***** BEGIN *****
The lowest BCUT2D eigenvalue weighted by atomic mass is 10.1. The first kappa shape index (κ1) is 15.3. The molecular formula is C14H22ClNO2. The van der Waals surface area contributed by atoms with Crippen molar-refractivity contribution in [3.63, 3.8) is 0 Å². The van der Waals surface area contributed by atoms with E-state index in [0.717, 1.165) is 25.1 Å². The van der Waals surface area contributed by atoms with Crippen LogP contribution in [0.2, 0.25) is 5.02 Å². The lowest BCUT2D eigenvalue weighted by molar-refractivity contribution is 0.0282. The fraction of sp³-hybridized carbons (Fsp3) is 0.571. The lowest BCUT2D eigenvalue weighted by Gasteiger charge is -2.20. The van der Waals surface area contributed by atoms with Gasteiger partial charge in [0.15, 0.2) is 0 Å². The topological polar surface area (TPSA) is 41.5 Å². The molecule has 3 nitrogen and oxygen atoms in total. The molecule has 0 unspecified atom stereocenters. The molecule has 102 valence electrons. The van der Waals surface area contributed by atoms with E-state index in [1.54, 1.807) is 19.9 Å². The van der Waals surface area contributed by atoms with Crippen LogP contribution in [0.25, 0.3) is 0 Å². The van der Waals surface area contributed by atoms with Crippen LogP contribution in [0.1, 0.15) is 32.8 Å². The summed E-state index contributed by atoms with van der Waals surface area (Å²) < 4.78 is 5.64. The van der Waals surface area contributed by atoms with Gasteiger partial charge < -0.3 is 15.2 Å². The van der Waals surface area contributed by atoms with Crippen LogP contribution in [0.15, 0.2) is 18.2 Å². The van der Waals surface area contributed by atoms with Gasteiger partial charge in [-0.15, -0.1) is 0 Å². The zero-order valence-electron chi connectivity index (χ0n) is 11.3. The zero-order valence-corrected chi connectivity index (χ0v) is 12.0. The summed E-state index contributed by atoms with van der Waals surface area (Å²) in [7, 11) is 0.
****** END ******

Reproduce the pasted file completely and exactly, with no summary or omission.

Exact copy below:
The lowest BCUT2D eigenvalue weighted by atomic mass is 10.1. The first kappa shape index (κ1) is 15.3. The molecular formula is C14H22ClNO2. The van der Waals surface area contributed by atoms with Crippen molar-refractivity contribution in [3.63, 3.8) is 0 Å². The van der Waals surface area contributed by atoms with E-state index in [0.717, 1.165) is 25.1 Å². The van der Waals surface area contributed by atoms with Crippen LogP contribution in [0.2, 0.25) is 5.02 Å². The lowest BCUT2D eigenvalue weighted by molar-refractivity contribution is 0.0282. The fraction of sp³-hybridized carbons (Fsp3) is 0.571. The lowest BCUT2D eigenvalue weighted by Gasteiger charge is -2.20. The van der Waals surface area contributed by atoms with Gasteiger partial charge in [0.15, 0.2) is 0 Å². The topological polar surface area (TPSA) is 41.5 Å². The molecule has 3 nitrogen and oxygen atoms in total. The molecule has 0 unspecified atom stereocenters. The molecule has 102 valence electrons. The van der Waals surface area contributed by atoms with E-state index in [1.54, 1.807) is 19.9 Å². The van der Waals surface area contributed by atoms with Crippen LogP contribution in [0.25, 0.3) is 0 Å². The van der Waals surface area contributed by atoms with Crippen LogP contribution in [0.1, 0.15) is 32.8 Å². The summed E-state index contributed by atoms with van der Waals surface area (Å²) < 4.78 is 5.64. The van der Waals surface area contributed by atoms with Gasteiger partial charge < -0.3 is 15.2 Å². The van der Waals surface area contributed by atoms with Crippen LogP contribution in [0.15, 0.2) is 18.2 Å². The van der Waals surface area contributed by atoms with Gasteiger partial charge in [-0.15, -0.1) is 0 Å². The zero-order valence-electron chi connectivity index (χ0n) is 11.3. The zero-order valence-corrected chi connectivity index (χ0v) is 12.0. The summed E-state index contributed by atoms with van der Waals surface area (Å²) in [7, 11) is 0.